How Retailers Could Help Flatten The Coronavirus Curve Using Autonomous Micro Markets

Scientists, philosophers and columnists claim the world as we know it won’t be the same, at least not in the foreseeable future. Since the coronavirus pandemic penetrated our life during the last few months, the way we live, buy, consume, work and even socialize with our families and friends may have changed forever. Governments around the globe are following the WHO recommendations: Quarantining potentially infected people and keeping people away from office buildings, shopping centers, stores and beaches to help stop the spread of the virus and “flatten the coronavirus curve”.

But everybody needs urgent supplies of food, pharmaceuticals and more. The sight of hundreds queueing outside stores wearing masks and gloves and shocking pictures of empty shelves were beyond comprehension. Suddenly, globally, retailers and CPG manufacturers have to work in emergency mode to provide essential services to customers. But how can retailers optimize their operations and adapt to best handle the challenge?

Retailers can provide much better service to the public if they deploy 24/7 available stores with safe environments, minimum staff, readily available products and the ability to keep command of today’s situation — social distancing.


That’s where Autonomous Micro Markets come into play. Some technology solution providers have run this concept with leading global retailers but they were perceived as innovation games and luxury projects. Now it turns out that they are the right solution at the right time.

What is an Autonomous Micro Market? In general, the idea is a solution, similar to a modern convenience store, that best meets the typical needs of current urban lifestyle shoppers. These are typically young people, looking for pleasant, fast, frictionless digital shopping experiences, minimum interaction with the staff, 24/7 availability and readily available products.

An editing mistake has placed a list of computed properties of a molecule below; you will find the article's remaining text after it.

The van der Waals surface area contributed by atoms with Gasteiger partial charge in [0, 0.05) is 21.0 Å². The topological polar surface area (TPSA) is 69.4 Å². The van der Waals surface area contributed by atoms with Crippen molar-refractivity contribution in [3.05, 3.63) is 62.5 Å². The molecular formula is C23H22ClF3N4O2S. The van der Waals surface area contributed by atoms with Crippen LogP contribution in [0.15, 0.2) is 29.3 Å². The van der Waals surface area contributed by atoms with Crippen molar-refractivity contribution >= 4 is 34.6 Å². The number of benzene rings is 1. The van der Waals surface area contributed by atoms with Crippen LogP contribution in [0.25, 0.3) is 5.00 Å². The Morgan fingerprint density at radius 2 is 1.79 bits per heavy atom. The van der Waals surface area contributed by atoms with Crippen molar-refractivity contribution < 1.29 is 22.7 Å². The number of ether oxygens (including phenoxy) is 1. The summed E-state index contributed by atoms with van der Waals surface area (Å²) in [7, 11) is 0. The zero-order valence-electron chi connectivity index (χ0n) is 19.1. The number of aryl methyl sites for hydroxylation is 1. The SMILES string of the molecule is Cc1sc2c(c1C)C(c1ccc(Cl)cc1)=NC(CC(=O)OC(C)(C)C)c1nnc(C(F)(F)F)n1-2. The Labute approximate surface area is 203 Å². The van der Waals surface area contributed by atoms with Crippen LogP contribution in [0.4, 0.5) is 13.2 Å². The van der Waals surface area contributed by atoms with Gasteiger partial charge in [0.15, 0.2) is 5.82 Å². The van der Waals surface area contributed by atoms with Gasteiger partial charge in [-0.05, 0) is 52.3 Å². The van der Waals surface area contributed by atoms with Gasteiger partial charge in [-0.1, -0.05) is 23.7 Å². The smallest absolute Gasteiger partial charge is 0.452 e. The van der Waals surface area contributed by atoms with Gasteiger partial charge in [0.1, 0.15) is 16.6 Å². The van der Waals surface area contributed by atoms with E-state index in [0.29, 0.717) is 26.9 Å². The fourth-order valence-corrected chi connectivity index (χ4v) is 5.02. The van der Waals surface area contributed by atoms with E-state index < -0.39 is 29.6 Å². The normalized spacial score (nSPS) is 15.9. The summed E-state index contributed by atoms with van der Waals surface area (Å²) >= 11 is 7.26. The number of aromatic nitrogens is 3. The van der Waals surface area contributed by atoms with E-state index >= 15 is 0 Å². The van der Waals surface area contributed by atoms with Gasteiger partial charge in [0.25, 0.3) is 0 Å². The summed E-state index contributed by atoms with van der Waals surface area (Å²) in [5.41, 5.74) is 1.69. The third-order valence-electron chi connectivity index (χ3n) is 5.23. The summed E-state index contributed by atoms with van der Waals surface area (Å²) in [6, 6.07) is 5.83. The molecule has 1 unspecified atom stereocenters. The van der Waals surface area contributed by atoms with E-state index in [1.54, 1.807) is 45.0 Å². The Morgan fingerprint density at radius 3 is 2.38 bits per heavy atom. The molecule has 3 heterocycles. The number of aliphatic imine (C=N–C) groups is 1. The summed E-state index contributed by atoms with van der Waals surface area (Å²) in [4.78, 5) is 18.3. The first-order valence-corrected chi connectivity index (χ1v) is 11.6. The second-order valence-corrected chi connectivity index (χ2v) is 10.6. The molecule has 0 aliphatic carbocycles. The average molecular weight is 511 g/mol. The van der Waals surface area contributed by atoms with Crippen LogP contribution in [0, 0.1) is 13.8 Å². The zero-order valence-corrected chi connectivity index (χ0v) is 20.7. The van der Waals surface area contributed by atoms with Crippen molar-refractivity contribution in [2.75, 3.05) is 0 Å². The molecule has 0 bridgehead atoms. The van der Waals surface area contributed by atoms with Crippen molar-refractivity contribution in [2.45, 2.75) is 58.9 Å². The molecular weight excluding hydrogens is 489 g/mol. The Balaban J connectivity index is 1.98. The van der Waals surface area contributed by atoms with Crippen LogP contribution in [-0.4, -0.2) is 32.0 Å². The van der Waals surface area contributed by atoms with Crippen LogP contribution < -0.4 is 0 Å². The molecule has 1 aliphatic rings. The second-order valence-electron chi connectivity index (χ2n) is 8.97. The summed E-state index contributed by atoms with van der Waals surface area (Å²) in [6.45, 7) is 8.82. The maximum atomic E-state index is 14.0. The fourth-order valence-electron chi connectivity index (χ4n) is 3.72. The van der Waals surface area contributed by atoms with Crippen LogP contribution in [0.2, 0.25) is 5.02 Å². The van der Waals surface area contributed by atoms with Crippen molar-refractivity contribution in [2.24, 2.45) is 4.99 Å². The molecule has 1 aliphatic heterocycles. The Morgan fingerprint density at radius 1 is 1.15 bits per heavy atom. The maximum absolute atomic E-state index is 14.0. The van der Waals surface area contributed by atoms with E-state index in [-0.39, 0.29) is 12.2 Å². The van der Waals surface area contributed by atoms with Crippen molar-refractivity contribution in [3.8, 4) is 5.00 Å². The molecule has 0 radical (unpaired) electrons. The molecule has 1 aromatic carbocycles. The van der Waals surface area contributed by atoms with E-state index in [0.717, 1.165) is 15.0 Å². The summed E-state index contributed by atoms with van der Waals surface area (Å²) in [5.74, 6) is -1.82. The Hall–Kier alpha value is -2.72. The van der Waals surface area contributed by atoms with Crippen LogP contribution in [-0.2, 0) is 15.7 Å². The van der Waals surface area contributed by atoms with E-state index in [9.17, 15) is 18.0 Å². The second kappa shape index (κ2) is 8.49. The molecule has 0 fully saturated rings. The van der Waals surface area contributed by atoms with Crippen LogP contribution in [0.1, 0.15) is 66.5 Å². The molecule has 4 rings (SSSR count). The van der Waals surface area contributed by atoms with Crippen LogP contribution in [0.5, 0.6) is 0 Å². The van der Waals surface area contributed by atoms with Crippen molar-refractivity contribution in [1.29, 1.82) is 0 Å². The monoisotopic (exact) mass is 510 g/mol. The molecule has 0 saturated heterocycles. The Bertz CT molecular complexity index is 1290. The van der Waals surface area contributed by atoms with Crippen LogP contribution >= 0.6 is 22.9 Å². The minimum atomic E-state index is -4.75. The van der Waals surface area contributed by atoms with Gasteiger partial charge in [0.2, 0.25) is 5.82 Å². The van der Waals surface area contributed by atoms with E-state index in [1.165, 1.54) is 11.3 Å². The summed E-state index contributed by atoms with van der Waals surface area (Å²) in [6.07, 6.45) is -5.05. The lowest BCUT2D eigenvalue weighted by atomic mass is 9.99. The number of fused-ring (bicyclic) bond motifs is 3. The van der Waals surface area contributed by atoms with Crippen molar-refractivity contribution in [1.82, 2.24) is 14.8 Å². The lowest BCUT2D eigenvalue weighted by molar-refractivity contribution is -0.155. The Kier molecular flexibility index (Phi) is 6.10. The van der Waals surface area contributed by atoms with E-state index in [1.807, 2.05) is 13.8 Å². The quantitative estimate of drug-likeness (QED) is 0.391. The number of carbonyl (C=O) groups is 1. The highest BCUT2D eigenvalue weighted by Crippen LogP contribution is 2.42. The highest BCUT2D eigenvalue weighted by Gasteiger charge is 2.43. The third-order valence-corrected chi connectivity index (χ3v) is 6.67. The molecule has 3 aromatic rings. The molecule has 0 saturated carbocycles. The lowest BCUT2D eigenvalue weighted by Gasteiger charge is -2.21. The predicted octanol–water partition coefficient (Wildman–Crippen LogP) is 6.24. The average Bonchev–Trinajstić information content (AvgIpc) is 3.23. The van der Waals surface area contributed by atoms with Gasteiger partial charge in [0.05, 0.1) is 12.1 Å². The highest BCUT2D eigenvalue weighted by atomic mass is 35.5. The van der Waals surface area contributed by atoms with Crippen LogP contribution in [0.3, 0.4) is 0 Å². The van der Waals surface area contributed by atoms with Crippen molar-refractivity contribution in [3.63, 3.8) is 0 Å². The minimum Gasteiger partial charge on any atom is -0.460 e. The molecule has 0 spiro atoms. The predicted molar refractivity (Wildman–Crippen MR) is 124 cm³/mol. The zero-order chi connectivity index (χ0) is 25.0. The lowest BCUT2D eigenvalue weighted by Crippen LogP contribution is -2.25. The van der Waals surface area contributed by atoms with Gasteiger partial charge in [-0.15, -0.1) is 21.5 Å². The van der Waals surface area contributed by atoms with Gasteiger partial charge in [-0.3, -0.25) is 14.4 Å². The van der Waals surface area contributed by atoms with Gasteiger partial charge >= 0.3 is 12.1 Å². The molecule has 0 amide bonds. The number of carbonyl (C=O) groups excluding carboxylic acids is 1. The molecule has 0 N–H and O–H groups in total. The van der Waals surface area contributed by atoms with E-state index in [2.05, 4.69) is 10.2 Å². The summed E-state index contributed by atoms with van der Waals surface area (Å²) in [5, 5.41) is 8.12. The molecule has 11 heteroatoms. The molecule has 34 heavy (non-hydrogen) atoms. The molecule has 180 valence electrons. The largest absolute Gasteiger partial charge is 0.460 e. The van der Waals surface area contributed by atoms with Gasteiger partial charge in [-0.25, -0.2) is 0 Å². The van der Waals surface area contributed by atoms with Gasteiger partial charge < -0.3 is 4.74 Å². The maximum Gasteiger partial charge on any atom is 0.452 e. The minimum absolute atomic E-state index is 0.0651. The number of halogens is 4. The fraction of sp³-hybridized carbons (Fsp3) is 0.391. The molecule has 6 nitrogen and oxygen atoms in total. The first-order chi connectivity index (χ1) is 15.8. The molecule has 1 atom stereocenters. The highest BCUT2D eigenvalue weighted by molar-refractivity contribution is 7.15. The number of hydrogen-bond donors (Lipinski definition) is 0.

Micro markets have existed for quite some years. But most of them are open and trust-based, where at the end of the journey in the store the shopper scans the products in a standard self-checkout station.

The new trend is the closed Autonomous Micro Market, providing the solution to the above-mentioned needs.

Typically, these micro markets are 30 to 50 square meters with well-organized open bays (shelves) and fridges. Normally, a store like that will include 200 to 500 different products (SKUs), with precise stock based on data analysis of sales and consumer behavior. Operating a micro market in today’s disrupted retail market will require integration of best of breed solutions to increase the value proposition.

The customer journey will be as follows: Swiping or tapping the credit card or any other payment device, the shopper is authorized by the Micro Market Management System to enter the store via an electronic door. The shopper is tracked by video cameras (which can cause a challenge with privacy issues), or preferably sensors based on less intrusive technology such as LiDAR, which performs the same without compromising privacy.

The shopper pattern is analyzed in conjunction with the pickup list of products that will be based on product identification technology. Smart shelves based on digital weighing sensors become more and more popular as the preferred solution for product identification — accurate, cheap, easy to maintain. Yet other technologies such as video analytics and RFID could be used. Additional add-on solutions such as electronic labeling, in-store digital signage and more could be integrated. At the end of the shopper journey, the store management system summarizes the shopping cart per shopper, then presents the “basket” and the requested payment. As the shopper walks out, payment is completed.

As the coronavirus challenges retailers, more creative technology-driven solutions could turn the Autonomous Micro Market into a safer environment for essential shopping. For example, the management system could be temporarily configured to allow only one shopper at a time to enter the store. If some shoppers are allowed inside, LiDAR sensors can alarm shoppers if they get too close per social distancing instructions. Some environmental sensors can set off alarms if the air inside the store is not clean enough, and under some conditions activate sanitizers, air ventilation and other measures.

Scientists claim the world should expect a second global wave of COVID-19 in the October-December timeframe. This gives us time to prepare. It is a wakeup call for retailers worldwide to accelerate projects of Autonomous Micro Markets at urban areas as their contribution to fight this pandemic.

Watch a demo of Autonomous Micro Market at the last Euroshop expo:

Udi Wiesner is the General Manager of The Retail Innovation Division of Shekel Brainweigh Ltd., a worldwide leading provider of digital weighing systems. He has served as the General Manager of VeriFone Israel, GM Software Division of Afcon Control & Automation Ltd. and Sales Division Manager of Sun Microsystems Israel, among others. The Retail Innovation Division provides solutions for Autonomous Micro Market like the “Capsule” full framework, and Innovendi – next generation of vending Micro Markets. The company provides its solutions to leading retailers and vending machines operators in Europe, the U.S. and Australia. The company has aligned in a global agreement with Hitachi to provide their full solutions for Autonomous Micro markets.



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